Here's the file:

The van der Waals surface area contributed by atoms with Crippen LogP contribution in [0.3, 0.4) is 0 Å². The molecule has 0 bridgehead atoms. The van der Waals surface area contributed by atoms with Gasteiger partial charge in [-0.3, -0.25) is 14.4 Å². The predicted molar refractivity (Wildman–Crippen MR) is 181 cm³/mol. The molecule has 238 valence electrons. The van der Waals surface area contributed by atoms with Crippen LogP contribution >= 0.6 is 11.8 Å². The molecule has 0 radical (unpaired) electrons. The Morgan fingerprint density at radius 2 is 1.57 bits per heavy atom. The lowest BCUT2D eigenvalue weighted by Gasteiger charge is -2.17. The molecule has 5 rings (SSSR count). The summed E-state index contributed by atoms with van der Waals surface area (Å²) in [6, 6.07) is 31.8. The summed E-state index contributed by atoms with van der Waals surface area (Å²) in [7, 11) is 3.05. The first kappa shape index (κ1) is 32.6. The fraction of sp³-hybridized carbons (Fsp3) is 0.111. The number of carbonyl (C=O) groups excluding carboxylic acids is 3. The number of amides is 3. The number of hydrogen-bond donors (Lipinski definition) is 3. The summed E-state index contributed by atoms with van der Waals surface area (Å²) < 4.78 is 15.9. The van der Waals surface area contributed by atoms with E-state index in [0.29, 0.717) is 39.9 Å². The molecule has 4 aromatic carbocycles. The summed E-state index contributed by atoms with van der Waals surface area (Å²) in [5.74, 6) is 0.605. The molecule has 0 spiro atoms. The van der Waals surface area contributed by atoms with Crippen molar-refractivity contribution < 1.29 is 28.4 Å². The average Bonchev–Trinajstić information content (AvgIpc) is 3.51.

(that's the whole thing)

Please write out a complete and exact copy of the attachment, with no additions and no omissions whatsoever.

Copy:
The van der Waals surface area contributed by atoms with Crippen LogP contribution in [0.3, 0.4) is 0 Å². The molecule has 0 bridgehead atoms. The van der Waals surface area contributed by atoms with Gasteiger partial charge in [-0.3, -0.25) is 14.4 Å². The predicted molar refractivity (Wildman–Crippen MR) is 181 cm³/mol. The molecule has 238 valence electrons. The van der Waals surface area contributed by atoms with Crippen LogP contribution >= 0.6 is 11.8 Å². The molecule has 0 radical (unpaired) electrons. The Morgan fingerprint density at radius 2 is 1.57 bits per heavy atom. The lowest BCUT2D eigenvalue weighted by Gasteiger charge is -2.17. The molecule has 5 rings (SSSR count). The summed E-state index contributed by atoms with van der Waals surface area (Å²) in [6, 6.07) is 31.8. The summed E-state index contributed by atoms with van der Waals surface area (Å²) in [7, 11) is 3.05. The first kappa shape index (κ1) is 32.6. The fraction of sp³-hybridized carbons (Fsp3) is 0.111. The number of carbonyl (C=O) groups excluding carboxylic acids is 3. The number of amides is 3. The number of hydrogen-bond donors (Lipinski definition) is 3. The summed E-state index contributed by atoms with van der Waals surface area (Å²) < 4.78 is 15.9. The van der Waals surface area contributed by atoms with E-state index in [0.29, 0.717) is 39.9 Å². The molecule has 4 aromatic carbocycles. The summed E-state index contributed by atoms with van der Waals surface area (Å²) in [5.74, 6) is 0.605. The molecule has 0 spiro atoms. The van der Waals surface area contributed by atoms with Crippen molar-refractivity contribution < 1.29 is 28.4 Å². The average Bonchev–Trinajstić information content (AvgIpc) is 3.51.